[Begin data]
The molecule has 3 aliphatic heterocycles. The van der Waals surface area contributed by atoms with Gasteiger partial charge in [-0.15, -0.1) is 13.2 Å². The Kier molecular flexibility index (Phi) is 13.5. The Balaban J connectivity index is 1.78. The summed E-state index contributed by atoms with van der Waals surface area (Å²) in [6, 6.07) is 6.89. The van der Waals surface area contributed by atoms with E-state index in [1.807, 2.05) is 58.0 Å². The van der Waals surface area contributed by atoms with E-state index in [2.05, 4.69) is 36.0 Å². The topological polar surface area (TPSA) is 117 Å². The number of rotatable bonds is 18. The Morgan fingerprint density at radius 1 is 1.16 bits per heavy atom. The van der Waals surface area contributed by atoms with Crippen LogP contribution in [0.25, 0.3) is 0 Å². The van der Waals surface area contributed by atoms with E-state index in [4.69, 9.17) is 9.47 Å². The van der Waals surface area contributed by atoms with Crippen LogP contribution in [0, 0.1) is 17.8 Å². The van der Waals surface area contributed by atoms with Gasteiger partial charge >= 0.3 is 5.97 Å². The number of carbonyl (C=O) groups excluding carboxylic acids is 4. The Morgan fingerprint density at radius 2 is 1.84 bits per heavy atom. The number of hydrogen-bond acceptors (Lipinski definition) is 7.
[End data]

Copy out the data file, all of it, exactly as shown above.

The molecule has 3 aliphatic heterocycles. The van der Waals surface area contributed by atoms with Gasteiger partial charge in [-0.15, -0.1) is 13.2 Å². The Kier molecular flexibility index (Phi) is 13.5. The Balaban J connectivity index is 1.78. The summed E-state index contributed by atoms with van der Waals surface area (Å²) in [6, 6.07) is 6.89. The van der Waals surface area contributed by atoms with E-state index in [1.807, 2.05) is 58.0 Å². The van der Waals surface area contributed by atoms with E-state index in [2.05, 4.69) is 36.0 Å². The topological polar surface area (TPSA) is 117 Å². The number of rotatable bonds is 18. The Morgan fingerprint density at radius 1 is 1.16 bits per heavy atom. The van der Waals surface area contributed by atoms with Crippen LogP contribution in [0.25, 0.3) is 0 Å². The van der Waals surface area contributed by atoms with E-state index in [4.69, 9.17) is 9.47 Å². The van der Waals surface area contributed by atoms with Crippen LogP contribution in [0, 0.1) is 17.8 Å². The van der Waals surface area contributed by atoms with Gasteiger partial charge >= 0.3 is 5.97 Å². The number of carbonyl (C=O) groups excluding carboxylic acids is 4. The Morgan fingerprint density at radius 2 is 1.84 bits per heavy atom. The number of hydrogen-bond acceptors (Lipinski definition) is 7.